Orion Carves a Trail of Stars through the Night: this week on the Storyeller's Night Sky

Oct 19, 2020

The constellation Orion in western astronomical tradition is almost coincident with the Ojibwe constellation Biboonikeonini, Winter Maker, who rises up in this season bearing snowflakes and falling stars in his wake.

The meteor shower of the giant Orion peaks overnight this week, especially in the early morning hours of October 21st, so let’s take a look at what’s tucked in here.

Orion is one of the oldest-known named constellations, and is mentioned in the oldest surviving works of Greek literature, appearing in Homer’s “Iliad” in the 9th or 8th century BC, where he is described as a constellation with his dog, Sirius. In most stories surviving from the Greek tradition, he’s a hunter and a cad, chasing women and bragging about his ability to overcome every animal on Earth, so Gaia unleashes the scorpion, which kills Orion, and which results in the two of them being placed among the stars, on opposite sides of the sky.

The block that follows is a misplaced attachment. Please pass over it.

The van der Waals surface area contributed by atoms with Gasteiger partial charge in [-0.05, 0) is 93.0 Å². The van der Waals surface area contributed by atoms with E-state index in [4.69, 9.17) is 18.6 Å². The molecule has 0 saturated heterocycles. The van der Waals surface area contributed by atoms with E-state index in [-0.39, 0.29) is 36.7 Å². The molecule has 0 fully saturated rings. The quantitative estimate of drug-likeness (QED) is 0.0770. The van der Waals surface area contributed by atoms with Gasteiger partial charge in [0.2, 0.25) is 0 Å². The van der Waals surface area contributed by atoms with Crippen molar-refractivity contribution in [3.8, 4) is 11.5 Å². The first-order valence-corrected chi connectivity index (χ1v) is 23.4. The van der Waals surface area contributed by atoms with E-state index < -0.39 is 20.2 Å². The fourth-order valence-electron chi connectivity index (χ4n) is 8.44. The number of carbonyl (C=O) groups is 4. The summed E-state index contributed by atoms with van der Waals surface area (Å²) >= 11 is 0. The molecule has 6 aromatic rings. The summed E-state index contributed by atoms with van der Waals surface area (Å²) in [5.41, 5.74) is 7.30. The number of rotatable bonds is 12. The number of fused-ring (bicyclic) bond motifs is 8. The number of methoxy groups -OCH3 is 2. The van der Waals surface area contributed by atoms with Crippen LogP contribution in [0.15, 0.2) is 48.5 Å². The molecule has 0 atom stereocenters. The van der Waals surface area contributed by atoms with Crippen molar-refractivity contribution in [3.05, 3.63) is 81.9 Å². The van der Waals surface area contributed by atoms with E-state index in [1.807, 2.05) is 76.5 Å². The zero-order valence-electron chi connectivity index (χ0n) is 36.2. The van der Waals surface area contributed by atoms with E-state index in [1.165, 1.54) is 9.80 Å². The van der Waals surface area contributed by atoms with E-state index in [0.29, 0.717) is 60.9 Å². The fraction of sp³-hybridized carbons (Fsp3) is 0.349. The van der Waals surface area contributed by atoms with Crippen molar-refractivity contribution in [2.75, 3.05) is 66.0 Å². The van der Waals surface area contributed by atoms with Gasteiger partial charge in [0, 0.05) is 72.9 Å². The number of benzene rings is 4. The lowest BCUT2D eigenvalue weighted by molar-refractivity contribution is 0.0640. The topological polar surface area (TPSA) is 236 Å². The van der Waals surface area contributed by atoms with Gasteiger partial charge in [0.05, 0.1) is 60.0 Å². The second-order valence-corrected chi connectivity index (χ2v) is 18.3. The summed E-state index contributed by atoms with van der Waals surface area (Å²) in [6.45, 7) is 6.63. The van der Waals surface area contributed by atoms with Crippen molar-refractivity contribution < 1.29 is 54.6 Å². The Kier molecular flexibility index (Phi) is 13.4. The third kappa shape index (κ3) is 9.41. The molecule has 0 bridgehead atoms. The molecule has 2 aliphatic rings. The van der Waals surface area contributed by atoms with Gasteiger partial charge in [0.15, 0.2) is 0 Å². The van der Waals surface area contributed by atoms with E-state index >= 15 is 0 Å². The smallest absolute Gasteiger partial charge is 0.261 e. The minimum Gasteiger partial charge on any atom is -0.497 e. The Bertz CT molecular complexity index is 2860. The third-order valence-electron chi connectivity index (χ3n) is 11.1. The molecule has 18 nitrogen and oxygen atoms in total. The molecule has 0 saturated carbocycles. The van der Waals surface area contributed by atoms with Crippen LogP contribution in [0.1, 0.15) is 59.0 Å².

To find Orion in this season, look just south of east after 10 pm. As the night wears on, he climbs fully over the horizon and marches steadily on toward the west, one dog at this heels, while another yelps near his upraised right hand, in which he carries a club. It’s in this region that the radiant of his meteor shower appears. The radiant is the central point from which the stars seem to fly through the sky.

You don’t have to be looking at Orion to see the meteors, but if you lie on the Earth with your feet pointing southeast and look up to take in as much as the sky as possible, you may be graced with a beautiful sight. The Orionids are known for their brightness and for their speed, leaving glowing trains across the night and sometimes bursting into fireballs.

As famous as the constellation for which it’s named, the parent comet of this week’s meteor shower is 1P/Halley, which was recorded as early as the 2nd century BC, but only realized as a periodic, or regularly returning comet, by Edmond Halley in the 18th century.

Unlike Mark Twain, Halley didn’t live long enough to see the return of the comet that bears his name.